Just a few quick notes on iBooks Author, as understandably we’re already receiving questions about the best way of going from Scrivener to Apple’s new e-book publishing tool.
To answer the most obvious question first, I’m afraid it won’t be possible to provide a direct export to iBooks Author, as the .iba format is proprietary and not in the public domain (and Apple hasn’t historically shared its file formats with third parties). At least, not to the best of my knowledge – if Apple did make it public then we’d certainly look at it.
So, for the foreseeable future, that leaves other formats for import and export. When I heard the rumours about an e-book creator being announced at today’s Apple event, I had high hopes that it would open and save .epub files. Unfortunately, despite iBooks Author having WYSIWYG editing and generating files that seem to be at least based on .epub, this isn’t the case. iBooks Author saves to the proprietary .iba format and publishes to the .ibooks format (which seems to be Apple’s version of .epub, much as .rtfd is Apple’s extended version of .rtf; iBooks Author cannot open or import .ibooks files, however). This is perhaps unsurprising, as Apple are obviously only interested in generating content for iBooks (iBooks Author – hmm, the clue might be in the name). What this means for Scrivener users, though, is that you can’t just export an .epub from Scrivener and open that up in iBooks Author.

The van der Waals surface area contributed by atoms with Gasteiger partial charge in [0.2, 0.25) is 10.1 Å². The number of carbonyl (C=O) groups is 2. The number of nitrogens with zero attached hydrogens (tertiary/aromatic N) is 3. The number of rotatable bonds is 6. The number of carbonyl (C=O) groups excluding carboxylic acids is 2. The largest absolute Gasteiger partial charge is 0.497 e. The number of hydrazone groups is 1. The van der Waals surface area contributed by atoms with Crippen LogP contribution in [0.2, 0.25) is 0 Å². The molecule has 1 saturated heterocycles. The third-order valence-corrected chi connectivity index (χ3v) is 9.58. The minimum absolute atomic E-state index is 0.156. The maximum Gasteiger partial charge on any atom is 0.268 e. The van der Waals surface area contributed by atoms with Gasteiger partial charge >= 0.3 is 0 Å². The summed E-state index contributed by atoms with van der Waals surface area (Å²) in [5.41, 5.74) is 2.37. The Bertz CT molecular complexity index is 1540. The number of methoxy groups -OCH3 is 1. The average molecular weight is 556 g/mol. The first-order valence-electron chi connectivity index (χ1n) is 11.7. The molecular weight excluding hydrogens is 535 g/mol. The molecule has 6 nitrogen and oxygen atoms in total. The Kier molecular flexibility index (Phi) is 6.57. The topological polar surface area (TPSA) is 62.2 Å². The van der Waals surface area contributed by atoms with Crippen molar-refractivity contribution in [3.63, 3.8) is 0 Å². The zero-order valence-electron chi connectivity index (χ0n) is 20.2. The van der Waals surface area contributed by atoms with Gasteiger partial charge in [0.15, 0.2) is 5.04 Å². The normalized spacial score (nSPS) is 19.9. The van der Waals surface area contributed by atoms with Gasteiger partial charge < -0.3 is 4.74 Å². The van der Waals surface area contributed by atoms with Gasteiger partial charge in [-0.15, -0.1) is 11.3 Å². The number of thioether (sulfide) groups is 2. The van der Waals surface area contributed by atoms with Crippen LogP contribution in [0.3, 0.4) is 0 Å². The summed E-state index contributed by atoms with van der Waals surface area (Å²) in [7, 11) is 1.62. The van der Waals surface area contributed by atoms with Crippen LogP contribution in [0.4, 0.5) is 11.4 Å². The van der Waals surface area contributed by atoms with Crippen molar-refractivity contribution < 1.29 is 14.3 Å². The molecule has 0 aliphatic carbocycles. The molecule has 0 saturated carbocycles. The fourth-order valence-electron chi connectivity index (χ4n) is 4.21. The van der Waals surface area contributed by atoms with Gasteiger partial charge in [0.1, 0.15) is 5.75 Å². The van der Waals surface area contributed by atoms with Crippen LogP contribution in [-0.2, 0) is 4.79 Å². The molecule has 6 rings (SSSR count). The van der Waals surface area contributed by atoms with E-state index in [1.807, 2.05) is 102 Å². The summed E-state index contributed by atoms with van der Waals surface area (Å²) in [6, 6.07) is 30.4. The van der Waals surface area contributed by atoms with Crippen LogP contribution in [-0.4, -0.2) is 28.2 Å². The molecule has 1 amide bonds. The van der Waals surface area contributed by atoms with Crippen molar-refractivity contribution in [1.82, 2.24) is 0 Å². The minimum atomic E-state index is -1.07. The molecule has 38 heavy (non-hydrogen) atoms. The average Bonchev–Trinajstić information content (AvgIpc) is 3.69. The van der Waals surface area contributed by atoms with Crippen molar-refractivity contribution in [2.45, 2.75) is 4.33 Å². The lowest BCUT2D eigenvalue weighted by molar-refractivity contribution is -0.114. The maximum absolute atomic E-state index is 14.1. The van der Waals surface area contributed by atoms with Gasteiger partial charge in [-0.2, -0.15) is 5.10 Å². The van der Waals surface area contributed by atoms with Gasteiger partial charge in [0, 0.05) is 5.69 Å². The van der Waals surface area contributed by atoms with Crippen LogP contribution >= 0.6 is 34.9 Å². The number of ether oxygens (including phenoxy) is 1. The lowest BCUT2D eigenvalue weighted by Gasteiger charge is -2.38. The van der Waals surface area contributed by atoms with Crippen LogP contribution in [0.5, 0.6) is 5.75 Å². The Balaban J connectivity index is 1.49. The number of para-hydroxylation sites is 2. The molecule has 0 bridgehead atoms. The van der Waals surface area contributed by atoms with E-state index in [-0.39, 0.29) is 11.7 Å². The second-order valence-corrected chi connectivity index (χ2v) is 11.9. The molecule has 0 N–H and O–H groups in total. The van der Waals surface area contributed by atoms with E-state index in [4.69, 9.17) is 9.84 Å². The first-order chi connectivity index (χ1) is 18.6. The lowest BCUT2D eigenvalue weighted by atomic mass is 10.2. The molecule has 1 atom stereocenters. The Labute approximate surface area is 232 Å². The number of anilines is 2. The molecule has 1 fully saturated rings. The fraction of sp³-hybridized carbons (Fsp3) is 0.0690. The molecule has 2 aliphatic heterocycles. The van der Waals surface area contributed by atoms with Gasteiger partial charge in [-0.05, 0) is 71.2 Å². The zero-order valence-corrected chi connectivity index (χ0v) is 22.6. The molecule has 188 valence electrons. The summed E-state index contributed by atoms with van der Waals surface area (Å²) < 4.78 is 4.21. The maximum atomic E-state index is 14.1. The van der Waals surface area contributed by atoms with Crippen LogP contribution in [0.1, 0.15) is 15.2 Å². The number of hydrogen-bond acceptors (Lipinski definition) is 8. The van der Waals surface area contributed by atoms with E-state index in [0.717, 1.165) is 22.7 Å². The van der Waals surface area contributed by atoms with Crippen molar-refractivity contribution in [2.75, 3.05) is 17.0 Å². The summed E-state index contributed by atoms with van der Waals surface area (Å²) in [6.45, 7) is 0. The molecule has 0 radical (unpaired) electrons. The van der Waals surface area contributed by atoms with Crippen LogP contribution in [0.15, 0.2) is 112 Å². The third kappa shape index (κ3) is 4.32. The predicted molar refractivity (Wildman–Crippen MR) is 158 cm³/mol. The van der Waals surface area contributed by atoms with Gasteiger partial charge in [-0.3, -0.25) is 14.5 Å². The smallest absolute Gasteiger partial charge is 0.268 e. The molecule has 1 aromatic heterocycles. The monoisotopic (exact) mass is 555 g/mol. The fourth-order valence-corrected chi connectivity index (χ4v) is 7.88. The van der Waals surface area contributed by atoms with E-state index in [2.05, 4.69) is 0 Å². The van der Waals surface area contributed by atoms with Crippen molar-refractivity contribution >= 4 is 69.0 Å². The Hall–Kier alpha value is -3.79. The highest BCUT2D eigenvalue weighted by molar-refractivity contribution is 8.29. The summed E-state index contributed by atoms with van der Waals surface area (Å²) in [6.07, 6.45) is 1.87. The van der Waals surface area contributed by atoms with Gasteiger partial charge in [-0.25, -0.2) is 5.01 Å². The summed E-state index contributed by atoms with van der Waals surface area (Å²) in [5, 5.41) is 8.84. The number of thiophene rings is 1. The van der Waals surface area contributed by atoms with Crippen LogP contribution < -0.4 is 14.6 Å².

Currently, the only way of bringing existing text into iBooks Author is by importing Word .doc and .docx files, or Pages .pages files (the latter being another of Apple’s proprietary formats). Moreover, each file you import is treated as a chapter or section – there is at the moment no way in iBooks Author of importing a large text file and splitting it up into chapters after it’s been imported, other than by using copy and paste. (In these regards, iBooks Author feels very much like a 1.0 release – given that it is clearly designed for laying out and producing beautiful e-books, not for creating the content in the first place, we can hope that the import features will improve in future versions.)
For Scrivener users, this means that the best way of getting your work into iBooks Author is to compile to the .docx format, and then drag the resulting file into iBooks Author. You’ll then have to copy and paste the text into different chapters in iBA itself. You could compile each chapter to a separate file, but that would be time consuming.
Scrivener for Mac’s .docx export isn’t, in truth, the best at the moment, as it tends to lose certain formatting and doesn’t support images, which may be a problem for some types of text but shouldn’t cause problems for novels and text-only first drafts (this is because it currently uses the standard OS X exporters, the same ones that are used in TextEdit – Apple uses its own proprietary .docx importers and exporters in its own programs, not the ones provided to third-party developers in the Cocoa frameworks). The good news is that I am currently working on better .doc, .docx and .odt support, so this situation should be improved in the next update. We’re also thinking about what better ways we can provide of going from Scrivener to iBooks Author – for instance, by generating different .docx files for each chapter – given that I’m sure that many users are going to want to do this after they’ve hammered out their text in Scrivener.
Please bear in mind that I have only had as long as anyone else to play with iBooks Author, so the above is all just based on a couple of hours of testing. Over all, iBooks Author looks very nice, and once we find the best workflow for getting your Scrivener text into it, then I’m sure it will be a great way of taking your Scrivener drafts and turning them into beautiful e-books on iBooks.